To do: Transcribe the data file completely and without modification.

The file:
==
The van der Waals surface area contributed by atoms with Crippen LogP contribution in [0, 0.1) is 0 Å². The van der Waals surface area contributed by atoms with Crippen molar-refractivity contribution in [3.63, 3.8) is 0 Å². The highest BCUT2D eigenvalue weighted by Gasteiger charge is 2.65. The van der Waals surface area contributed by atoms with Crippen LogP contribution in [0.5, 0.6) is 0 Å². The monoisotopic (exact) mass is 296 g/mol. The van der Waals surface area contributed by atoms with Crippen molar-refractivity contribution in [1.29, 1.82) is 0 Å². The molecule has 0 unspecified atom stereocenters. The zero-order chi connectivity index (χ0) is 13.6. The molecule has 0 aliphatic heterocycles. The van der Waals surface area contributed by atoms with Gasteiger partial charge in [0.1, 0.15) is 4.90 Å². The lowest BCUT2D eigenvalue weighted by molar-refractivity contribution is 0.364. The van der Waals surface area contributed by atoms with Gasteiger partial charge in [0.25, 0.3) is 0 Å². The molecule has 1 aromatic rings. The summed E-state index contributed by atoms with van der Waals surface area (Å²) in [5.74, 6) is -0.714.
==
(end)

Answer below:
The van der Waals surface area contributed by atoms with Crippen LogP contribution in [0, 0.1) is 0 Å². The van der Waals surface area contributed by atoms with Crippen molar-refractivity contribution in [3.63, 3.8) is 0 Å². The highest BCUT2D eigenvalue weighted by Gasteiger charge is 2.65. The van der Waals surface area contributed by atoms with Crippen LogP contribution in [0.5, 0.6) is 0 Å². The monoisotopic (exact) mass is 296 g/mol. The van der Waals surface area contributed by atoms with Crippen molar-refractivity contribution in [1.29, 1.82) is 0 Å². The molecule has 0 unspecified atom stereocenters. The zero-order chi connectivity index (χ0) is 13.6. The molecule has 0 aliphatic heterocycles. The van der Waals surface area contributed by atoms with Gasteiger partial charge in [0.1, 0.15) is 4.90 Å². The lowest BCUT2D eigenvalue weighted by molar-refractivity contribution is 0.364. The van der Waals surface area contributed by atoms with Gasteiger partial charge in [0.25, 0.3) is 0 Å². The molecule has 1 aromatic rings. The summed E-state index contributed by atoms with van der Waals surface area (Å²) in [5.74, 6) is -0.714.